Interesting connection here, via UVic:
$1M gift honours values of family, education and hard work
The family of a carpenter from a small village in Cyprus whose dreams brought him to Victoria where his ambition, determination and hard work built the successful Kasapi Construction Co. Ltd. has made a $1-million gift to the University of Victoria that will fund two new student scholarships.
The Kasapi family made the gift in memory of Kasapi Construction’s founder, Agamemnon A. Kasapi, with the proceeds from the sale of a parcel of land on the corner of Leighton Road and Bank Street in the South Jubilee neighbourhood. This property has been purchased by the City of Victoria to create a new park.
“We wanted this gift to be significant in size and impact,” says Mario Kasapi, Agamemnon’s son and current president of Kasapi Construction, the family-owned business which has served Greater Victoria for more than six decades. “This is how we are honouring our father’s values—hard work, family and education—while also showing our family’s gratitude for what Victoria, and the University of Victoria, has meant to us.” Agamemnon Kasapi passed away earlier this year at the age of 95.
“We’re incredibly grateful to the Kasapi family for choosing our students as the recipients of this gift,” says Peter Loock, dean of the Faculty of Science. “The Agamemnon Kasapi and Family Scholarship will have a transformational effect for some of our highest achieving students, acting as an incentive, a reward for hard work and a reprieve from financial concerns over the course of their degree.”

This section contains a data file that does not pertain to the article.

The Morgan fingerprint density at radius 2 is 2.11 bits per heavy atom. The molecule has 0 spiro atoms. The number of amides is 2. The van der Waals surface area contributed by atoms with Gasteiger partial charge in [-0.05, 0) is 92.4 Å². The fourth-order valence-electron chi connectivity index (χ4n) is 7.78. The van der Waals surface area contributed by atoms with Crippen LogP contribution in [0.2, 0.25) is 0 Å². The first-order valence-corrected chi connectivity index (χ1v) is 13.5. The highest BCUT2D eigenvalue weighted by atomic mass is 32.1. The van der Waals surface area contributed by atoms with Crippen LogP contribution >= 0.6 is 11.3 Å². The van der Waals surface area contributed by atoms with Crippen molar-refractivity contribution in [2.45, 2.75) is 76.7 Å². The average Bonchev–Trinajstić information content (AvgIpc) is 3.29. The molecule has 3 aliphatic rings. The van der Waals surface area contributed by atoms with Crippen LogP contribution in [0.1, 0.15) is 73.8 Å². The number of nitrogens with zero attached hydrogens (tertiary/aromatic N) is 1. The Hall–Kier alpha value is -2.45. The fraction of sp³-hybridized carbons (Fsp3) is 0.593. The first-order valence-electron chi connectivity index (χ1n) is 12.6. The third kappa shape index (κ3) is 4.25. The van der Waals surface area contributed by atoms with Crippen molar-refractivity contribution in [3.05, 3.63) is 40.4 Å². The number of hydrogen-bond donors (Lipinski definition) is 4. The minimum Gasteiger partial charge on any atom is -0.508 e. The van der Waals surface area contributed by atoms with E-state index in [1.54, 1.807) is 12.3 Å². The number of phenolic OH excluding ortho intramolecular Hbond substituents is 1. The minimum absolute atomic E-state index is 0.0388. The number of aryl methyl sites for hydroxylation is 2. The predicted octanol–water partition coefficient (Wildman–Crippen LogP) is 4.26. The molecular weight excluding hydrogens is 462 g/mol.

Victoria residents may not necessarily know the name Kasapi Construction, but chances are high they live in or close to a house built by Kasapi during the 1960s building boom when he focused on affordable single-family houses that are still a familiar sight in Gordon Head and Oak Bay.
As a young man, Kasapi left Cyprus and a successful carpentry business he had started with his brother to seek new opportunities. Arriving in Victoria in the mid 1950s with no higher education, Kasapi experienced challenges that made him determined to be his own boss. He started saving money by sharpening tools for other carpenters at the end of his shift until he was in a position to start his own business in 1958.
Kasapi and his wife Eleni impressed on their four children—Athos, Mario, Steven and Marina—an appreciation for their life in Canada and the importance of education. Two generations of Kasapis have attended UVic, including Mario’s two daughters who recently graduated from the university.
“My father was very intelligent, and I think he felt he missed out on his chance for higher education, but he was determined that we wouldn’t,” adds Mario Kasapi. “He encouraged us to work to get scholarships, seeing them as interim rewards before the long years of academia would pay off. Now, through these scholarships, his legacy will be extending that opportunity to students at UVic far into the future.”
The gift establishes an endowment to fund two new student awards: the Agamemnon Kasapi and Family Scholarship is worth a total of $75,000 for each recipient over three years, making it the largest amount per year for an undergraduate scholarship in the Faculty of Science; the second scholarship will also recognize academically outstanding undergraduate students in the faculty.
See backgrounder for further information on Kasapi and the endowment.